Is Protection of Dissenting Opinions Part of the Diversity Conversation at UCLA?
This afternoon, the University of California, Los Angeles (UCLA) is inviting students to provide input into the hiring process for a newly-created position of Vice Chancellor for Equity, Diversity, and Inclusion. Hopefully this will lead to a broad and wide-ranging conversation that includes the fundamental importance of protecting dissenting opinions. Diversity of opinion is among the most vital forms of diversity within the campus community, and in such an environment where clashes of opinion are inevitable, UCLA must ensure that none are punished for going against the grain of popular discourse. In the case of professor James Enstrom, sadly, UCLA has been failing this challenge for several years.
Enstrom, longtime Torch readers may remember, has been affiliated with UCLA’s School of Public Health (SPH) since 1976. In more recent years, Enstrom has been a dissenting voice within SPH’s Environmental and Health Sciences department on certain issues, among them the dangers of diesel fuel emissions. Enstrom has also been a critic of the powerful California Air Resources Board (CARB), which wields major influence in determining state emissions regulations. He also blew the whistle on some of CARB’s incongruous practices. For instance, one of Enstrom’s senior colleagues was removed from CARB’s Scientific Review Panel after Enstrom showed that the colleague’s term had expired, yet he had remained on the panel without proper reauthorization. Enstrom also exposed a CARB scientist for having a fraudulent Ph.D.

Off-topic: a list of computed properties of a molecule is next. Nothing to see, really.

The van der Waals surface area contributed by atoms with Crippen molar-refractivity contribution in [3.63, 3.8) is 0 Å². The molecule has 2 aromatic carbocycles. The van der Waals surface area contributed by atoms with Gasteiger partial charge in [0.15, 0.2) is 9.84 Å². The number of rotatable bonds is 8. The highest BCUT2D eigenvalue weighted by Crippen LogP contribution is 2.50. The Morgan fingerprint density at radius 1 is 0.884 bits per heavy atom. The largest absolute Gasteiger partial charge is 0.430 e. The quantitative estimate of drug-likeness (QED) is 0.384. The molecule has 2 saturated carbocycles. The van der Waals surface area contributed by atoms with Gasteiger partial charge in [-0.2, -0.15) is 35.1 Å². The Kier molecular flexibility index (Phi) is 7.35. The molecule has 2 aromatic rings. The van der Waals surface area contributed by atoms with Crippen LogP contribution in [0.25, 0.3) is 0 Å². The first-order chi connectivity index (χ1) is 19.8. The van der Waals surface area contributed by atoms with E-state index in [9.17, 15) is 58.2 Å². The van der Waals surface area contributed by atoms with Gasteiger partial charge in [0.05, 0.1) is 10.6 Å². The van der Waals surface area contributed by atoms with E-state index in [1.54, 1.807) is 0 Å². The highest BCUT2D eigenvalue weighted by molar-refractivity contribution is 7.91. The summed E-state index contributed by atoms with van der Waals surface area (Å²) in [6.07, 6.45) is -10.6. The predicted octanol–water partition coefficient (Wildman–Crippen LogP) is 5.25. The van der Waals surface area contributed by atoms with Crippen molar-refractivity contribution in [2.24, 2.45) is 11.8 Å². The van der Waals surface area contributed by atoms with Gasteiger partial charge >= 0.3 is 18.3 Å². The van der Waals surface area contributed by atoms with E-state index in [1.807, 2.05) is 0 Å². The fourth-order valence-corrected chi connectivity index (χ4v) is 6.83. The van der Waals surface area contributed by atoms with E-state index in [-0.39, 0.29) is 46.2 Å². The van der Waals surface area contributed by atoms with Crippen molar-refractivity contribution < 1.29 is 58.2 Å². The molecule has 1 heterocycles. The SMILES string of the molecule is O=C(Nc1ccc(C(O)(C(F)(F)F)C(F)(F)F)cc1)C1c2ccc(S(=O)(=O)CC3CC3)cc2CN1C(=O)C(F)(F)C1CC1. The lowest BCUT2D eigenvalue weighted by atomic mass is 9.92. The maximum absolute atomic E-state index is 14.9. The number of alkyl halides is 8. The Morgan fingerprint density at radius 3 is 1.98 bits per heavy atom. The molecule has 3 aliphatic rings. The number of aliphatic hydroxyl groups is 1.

UCLA retaliated against Enstrom for his outspokenness, laying him off in June 2010 with the justification, among other things, that his research was “not aligned with the academic mission of the Department.” UCLA defended Enstrom’s treatment in part by stating, untruthfully, that Enstrom wasn’t a professor at all and implying that he was not covered by the usual academic freedom protections for tenured faculty.
Enstrom sued UCLA in June 2012, and in March 2013 a federal district court allowed some of Enstrom’s First Amendment claims against the university to proceed. As Enstrom continues his fight for his basic rights into yet another academic year, we hope that a settlement or a ruling in his favor may finally be on the horizon.
And as the campus conversation on diversity continues at UCLA, the university should reflect on its failures in Jim Enstrom’s case. Diversity at UCLA doesn’t count for much if it doesn’t give proper due to the diversity of opinions held on campus and recognize the need to protect them equally.